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  • Authors+Show Affiliations

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    Division of Nutritional Sciences, Cornell University, Ithaca, New York.

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    Fred Hutchinson Cancer Research Center, Seattle, Washington. German Cancer Research Center and National Center for Tumor Diseases, Heidelberg, Germany. Huntsman Cancer Institute, Salt Lake City, Utah. mac379@cornell.edu neli.ulrich@hci.utah.edu.

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    Fred Hutchinson Cancer Research Center, Seattle, Washington.

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    Division of Nutritional Sciences, Cornell University, Ithaca, New York.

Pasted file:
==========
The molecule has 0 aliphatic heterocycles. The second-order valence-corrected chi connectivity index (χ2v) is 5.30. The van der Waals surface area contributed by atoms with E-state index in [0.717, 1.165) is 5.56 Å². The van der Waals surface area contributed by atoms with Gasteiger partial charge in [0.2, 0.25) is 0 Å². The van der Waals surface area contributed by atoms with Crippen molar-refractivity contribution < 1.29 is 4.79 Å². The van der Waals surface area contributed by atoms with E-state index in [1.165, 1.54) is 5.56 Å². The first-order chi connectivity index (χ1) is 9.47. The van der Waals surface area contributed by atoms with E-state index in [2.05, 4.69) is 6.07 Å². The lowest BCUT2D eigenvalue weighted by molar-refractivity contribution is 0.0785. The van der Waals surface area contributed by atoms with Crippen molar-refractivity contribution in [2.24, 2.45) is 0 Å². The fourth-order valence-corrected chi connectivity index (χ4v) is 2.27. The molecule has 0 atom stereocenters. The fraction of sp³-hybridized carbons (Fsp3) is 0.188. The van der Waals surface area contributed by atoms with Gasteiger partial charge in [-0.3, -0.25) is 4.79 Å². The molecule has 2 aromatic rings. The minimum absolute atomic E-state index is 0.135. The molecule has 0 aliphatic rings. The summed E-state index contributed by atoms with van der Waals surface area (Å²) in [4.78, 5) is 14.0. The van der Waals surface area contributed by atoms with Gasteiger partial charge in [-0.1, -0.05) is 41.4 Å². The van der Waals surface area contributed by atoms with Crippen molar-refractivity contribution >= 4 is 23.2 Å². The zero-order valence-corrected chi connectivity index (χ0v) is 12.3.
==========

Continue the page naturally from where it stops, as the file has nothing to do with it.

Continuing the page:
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    Department of Foods and Nutrition, University of Georgia, Athens, Georgia.

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    Fred Hutchinson Cancer Research Center, Seattle, Washington.

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    Fred Hutchinson Cancer Research Center, Seattle, Washington.

    ,

    Fred Hutchinson Cancer Research Center, Seattle, Washington.

    ,

    Fred Hutchinson Cancer Research Center, Seattle, Washington.

    ,

    Fred Hutchinson Cancer Research Center, Seattle, Washington.

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    Department of Nutritional Sciences, Rutgers University, New Brunswick, New Jersey. Department of Medical Pathology and Laboratory Medicine, University of California, Davis, California.

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    Department of Medical Pathology and Laboratory Medicine, University of California, Davis, California.